No. 1306



In our visit today I want to share some things with you that are very special. I want to share with you some things my father taught me. At the time I did not think much about it, but now looking back, I realize what he did for me.
It’s the old story of Dad being an old fogey when I was 15 and how much he had learned when I was 25. My father was considerably older than my mother. As a result, when I was born he had been around several years longer and was wise to the ways of the world. He had made a lot of mistakes but had learned from them.
He told me that he had bought enough whiskey to float a battleship, but when I was born he swore off it, and I never saw him take a drink in the 40-plus years that I knew him. As a result of his influence, I have never taken a drink of any kind of alcohol in my life. To be sure I have done things much worse, but thankfully I have been spared the pain and heartache that comes to so many people in our nation today who live with an alcoholic or who have been impacted in a negative way. I can’t even imagine the pain that comes to so many families who have lost loved ones because of a drunk driver.
A lot of people these days are into genealogy. When my father told me he left Kentucky in 1919, running from the Grand Jury for shooting craps on Sunday, I never had much desire to research the family tree. I was content to let sleeping dogs lie. In his obituary his occupation was listed as farmer and restaurant owner, but earlier in his life he had a most unusual occupation. His nickname was “Cowboy” because he rode a horse out in the country and would buy livestock, mostly cattle. He would drive them to a rail-head, ride with them on the train to the cattle yards in Kansas City, sell them for a profit, and return home. He really taught me something when he told me that occasionally he would run across someone with whom he could not trade. He said, “Don’t make them mad. Just go on down the road and you will find someone you can trade with.”
While I did not realize it at the time, he had a great impact on my value system because he spent many hours telling me what was right and what was wrong. He was not a religious person, never went to church, but he came from an era where a man’s word was his bond and all it took was a handshake to seal the deal. What he taught me back then has stayed with me all these many years. One of the things I learned was to stay away from dishonest and unethical people. I had the opportunity to use this knowledge when I was a printing salesman in downtown Little Rock and later in other areas of life as well. As an outside salesman, in terms of new prospects, you have some discretion as to the people you call on.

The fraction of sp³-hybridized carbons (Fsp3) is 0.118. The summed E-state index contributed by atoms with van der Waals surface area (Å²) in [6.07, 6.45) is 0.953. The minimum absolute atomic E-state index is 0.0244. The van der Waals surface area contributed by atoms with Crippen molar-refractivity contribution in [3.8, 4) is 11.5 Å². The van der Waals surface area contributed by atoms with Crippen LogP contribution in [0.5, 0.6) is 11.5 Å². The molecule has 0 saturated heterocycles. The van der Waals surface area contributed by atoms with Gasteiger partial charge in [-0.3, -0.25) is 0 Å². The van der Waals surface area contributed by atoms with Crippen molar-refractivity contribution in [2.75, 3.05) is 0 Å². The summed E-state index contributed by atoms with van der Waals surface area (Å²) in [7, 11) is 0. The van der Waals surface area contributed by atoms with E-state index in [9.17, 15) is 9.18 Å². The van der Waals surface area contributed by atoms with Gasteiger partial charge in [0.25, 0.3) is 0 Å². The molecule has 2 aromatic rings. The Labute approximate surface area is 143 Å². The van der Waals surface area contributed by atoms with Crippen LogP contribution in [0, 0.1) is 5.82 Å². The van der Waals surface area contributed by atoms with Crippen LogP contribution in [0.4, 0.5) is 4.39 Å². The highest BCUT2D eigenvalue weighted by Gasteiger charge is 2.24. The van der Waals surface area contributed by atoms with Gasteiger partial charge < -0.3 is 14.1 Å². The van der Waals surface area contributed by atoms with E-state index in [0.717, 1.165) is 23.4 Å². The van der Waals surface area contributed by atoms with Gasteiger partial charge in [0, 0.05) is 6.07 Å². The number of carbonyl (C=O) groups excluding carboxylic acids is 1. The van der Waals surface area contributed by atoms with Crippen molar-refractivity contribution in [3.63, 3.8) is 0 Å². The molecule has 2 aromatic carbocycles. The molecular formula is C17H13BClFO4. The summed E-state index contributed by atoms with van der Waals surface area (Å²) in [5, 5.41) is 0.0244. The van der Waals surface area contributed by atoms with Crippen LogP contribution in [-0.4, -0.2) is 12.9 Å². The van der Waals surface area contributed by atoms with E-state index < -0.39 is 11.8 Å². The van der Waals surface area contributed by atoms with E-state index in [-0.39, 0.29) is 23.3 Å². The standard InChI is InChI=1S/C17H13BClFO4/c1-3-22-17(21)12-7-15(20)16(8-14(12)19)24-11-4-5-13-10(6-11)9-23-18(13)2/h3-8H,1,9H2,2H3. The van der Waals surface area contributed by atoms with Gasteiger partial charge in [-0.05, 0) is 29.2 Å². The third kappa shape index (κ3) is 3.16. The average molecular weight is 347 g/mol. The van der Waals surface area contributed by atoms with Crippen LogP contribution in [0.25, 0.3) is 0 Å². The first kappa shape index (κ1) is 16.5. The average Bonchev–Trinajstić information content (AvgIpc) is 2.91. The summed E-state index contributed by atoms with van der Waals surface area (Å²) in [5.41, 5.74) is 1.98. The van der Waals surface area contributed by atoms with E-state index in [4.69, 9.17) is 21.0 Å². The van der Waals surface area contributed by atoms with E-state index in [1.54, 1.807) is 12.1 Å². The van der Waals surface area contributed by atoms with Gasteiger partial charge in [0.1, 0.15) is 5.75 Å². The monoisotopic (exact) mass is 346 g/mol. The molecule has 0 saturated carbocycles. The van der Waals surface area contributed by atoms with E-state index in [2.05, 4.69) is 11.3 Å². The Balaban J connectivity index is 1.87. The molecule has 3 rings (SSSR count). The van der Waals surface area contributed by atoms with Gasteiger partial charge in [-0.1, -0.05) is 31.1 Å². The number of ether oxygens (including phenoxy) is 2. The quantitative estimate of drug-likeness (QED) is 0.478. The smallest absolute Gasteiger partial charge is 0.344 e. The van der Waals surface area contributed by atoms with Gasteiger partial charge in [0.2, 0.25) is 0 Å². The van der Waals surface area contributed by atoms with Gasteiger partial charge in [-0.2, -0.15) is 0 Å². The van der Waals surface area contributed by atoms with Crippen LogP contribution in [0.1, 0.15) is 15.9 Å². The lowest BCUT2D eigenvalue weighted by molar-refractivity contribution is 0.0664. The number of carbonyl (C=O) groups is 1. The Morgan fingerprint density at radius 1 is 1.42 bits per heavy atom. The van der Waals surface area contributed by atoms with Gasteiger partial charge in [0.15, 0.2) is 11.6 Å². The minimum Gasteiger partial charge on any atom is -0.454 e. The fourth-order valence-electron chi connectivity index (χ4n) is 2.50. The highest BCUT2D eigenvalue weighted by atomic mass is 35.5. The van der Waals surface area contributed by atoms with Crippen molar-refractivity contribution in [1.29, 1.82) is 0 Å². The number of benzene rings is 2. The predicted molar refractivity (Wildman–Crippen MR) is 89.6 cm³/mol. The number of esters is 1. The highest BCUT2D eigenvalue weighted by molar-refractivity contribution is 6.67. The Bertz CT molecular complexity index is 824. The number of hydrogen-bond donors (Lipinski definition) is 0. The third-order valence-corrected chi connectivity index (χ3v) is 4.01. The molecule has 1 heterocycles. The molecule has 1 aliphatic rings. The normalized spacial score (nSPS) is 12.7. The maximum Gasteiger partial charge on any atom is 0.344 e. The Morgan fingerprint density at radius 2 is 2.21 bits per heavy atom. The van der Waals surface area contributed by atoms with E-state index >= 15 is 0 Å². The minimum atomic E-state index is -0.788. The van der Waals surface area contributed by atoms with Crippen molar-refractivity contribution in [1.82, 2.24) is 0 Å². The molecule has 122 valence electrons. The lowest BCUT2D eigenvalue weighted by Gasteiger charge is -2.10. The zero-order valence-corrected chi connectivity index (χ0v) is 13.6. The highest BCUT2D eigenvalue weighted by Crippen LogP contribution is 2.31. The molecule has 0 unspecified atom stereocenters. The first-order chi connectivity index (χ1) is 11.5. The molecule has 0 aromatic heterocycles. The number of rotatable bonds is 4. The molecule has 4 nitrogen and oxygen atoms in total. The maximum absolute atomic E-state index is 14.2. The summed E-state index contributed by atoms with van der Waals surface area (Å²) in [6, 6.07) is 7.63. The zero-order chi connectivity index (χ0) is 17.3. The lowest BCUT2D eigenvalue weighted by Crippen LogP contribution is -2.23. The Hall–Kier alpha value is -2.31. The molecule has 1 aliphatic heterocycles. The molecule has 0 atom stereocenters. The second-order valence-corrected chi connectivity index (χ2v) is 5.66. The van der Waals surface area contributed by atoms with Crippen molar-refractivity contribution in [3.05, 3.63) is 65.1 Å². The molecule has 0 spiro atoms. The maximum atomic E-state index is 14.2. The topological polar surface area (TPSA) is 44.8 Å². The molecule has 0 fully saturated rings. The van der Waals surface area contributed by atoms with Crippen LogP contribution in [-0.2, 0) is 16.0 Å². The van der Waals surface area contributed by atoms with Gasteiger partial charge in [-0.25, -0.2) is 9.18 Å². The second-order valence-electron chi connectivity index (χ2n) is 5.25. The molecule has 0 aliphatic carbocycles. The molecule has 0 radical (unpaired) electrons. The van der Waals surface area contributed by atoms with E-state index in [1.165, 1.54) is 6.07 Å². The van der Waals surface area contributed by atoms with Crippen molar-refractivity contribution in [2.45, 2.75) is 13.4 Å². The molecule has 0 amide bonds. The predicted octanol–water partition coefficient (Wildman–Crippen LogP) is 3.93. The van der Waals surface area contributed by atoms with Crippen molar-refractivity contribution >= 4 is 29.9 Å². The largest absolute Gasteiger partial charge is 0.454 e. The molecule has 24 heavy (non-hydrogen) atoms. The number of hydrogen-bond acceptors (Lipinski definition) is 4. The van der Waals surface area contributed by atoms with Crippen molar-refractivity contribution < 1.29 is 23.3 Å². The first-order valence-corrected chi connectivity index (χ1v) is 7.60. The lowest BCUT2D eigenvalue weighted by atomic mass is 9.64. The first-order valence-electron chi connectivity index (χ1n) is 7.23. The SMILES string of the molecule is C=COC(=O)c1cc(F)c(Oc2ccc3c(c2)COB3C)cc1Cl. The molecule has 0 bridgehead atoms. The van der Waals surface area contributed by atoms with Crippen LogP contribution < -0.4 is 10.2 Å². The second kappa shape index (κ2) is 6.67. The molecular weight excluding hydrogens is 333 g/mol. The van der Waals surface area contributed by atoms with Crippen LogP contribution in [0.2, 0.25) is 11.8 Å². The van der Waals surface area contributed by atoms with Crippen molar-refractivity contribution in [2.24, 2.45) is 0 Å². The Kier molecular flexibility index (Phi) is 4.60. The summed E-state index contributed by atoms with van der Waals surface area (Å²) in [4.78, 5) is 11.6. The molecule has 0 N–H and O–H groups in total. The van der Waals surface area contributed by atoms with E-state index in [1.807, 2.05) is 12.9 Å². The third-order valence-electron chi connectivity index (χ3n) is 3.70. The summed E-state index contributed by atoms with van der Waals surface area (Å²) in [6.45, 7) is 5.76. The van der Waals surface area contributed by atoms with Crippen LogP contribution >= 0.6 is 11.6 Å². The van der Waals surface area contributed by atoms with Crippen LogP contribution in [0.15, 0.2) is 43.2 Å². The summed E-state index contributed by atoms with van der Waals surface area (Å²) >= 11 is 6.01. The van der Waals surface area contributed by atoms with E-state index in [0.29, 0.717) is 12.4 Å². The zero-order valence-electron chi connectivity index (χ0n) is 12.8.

As a human being, we are creatures who have feelings. If I made a sales call on someone for the first time who gave me the feeling they were dishonest or unethical, I did not go back and call on them again. Usually their off-color language gave them away. There is an old saying that goes, “Birds of a feather flock together.” This is true. As a general rule we will seek out people, in and outside our work, and especially in our social life, who make us feel comfortable. If we have high standards these are the kinds of people we want to be around.
My dad passed away back in 1978, but he helped me tremendously while he was here. Thanks, Dad, for doing this for me.
(Editor’s Note: Jim Davidson is an author, public speaker, syndicated columnist and Founder of the Bookcase for Every Child project. Since its inception in 1995, Jim’s column has been self-syndicated to over 375 newspapers in 35 states making it one of the most successful in the history of American journalism.)